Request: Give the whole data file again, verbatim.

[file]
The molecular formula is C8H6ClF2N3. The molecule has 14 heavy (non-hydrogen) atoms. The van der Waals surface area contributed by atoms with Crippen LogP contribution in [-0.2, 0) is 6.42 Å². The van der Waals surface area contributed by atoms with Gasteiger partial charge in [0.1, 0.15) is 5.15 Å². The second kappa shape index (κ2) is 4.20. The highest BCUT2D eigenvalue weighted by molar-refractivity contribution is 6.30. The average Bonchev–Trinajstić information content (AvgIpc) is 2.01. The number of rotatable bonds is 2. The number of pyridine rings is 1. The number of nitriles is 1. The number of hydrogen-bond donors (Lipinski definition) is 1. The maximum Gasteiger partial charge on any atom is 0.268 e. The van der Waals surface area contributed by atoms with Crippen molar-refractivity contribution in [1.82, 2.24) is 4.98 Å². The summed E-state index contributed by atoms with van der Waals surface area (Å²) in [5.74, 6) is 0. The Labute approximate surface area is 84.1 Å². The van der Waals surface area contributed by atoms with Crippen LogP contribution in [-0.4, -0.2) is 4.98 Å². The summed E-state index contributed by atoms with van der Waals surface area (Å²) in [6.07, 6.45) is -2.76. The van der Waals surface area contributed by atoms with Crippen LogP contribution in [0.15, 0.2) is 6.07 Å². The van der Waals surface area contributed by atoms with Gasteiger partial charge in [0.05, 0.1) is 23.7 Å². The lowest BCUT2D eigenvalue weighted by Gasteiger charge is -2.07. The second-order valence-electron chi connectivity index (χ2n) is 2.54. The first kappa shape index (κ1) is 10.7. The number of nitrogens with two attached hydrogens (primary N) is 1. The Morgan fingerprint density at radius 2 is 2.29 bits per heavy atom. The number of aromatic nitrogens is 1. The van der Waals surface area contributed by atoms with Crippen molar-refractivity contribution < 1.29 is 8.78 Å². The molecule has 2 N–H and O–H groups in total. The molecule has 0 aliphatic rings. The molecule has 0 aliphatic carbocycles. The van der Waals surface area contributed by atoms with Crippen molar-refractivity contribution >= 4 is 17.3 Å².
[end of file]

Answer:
The molecular formula is C8H6ClF2N3. The molecule has 14 heavy (non-hydrogen) atoms. The van der Waals surface area contributed by atoms with Crippen LogP contribution in [-0.2, 0) is 6.42 Å². The van der Waals surface area contributed by atoms with Gasteiger partial charge in [0.1, 0.15) is 5.15 Å². The second kappa shape index (κ2) is 4.20. The highest BCUT2D eigenvalue weighted by molar-refractivity contribution is 6.30. The average Bonchev–Trinajstić information content (AvgIpc) is 2.01. The number of rotatable bonds is 2. The number of pyridine rings is 1. The number of nitriles is 1. The number of hydrogen-bond donors (Lipinski definition) is 1. The maximum Gasteiger partial charge on any atom is 0.268 e. The van der Waals surface area contributed by atoms with Crippen molar-refractivity contribution in [1.82, 2.24) is 4.98 Å². The summed E-state index contributed by atoms with van der Waals surface area (Å²) in [5.74, 6) is 0. The Labute approximate surface area is 84.1 Å². The van der Waals surface area contributed by atoms with Crippen LogP contribution in [-0.4, -0.2) is 4.98 Å². The summed E-state index contributed by atoms with van der Waals surface area (Å²) in [6.07, 6.45) is -2.76. The van der Waals surface area contributed by atoms with Crippen LogP contribution in [0.15, 0.2) is 6.07 Å². The van der Waals surface area contributed by atoms with Gasteiger partial charge in [0.05, 0.1) is 23.7 Å². The lowest BCUT2D eigenvalue weighted by Gasteiger charge is -2.07. The second-order valence-electron chi connectivity index (χ2n) is 2.54. The first kappa shape index (κ1) is 10.7. The number of nitrogens with two attached hydrogens (primary N) is 1. The Morgan fingerprint density at radius 2 is 2.29 bits per heavy atom. The number of aromatic nitrogens is 1. The van der Waals surface area contributed by atoms with Crippen molar-refractivity contribution < 1.29 is 8.78 Å². The molecule has 2 N–H and O–H groups in total. The molecule has 0 aliphatic rings. The molecule has 0 aliphatic carbocycles. The van der Waals surface area contributed by atoms with Crippen molar-refractivity contribution >= 4 is 17.3 Å².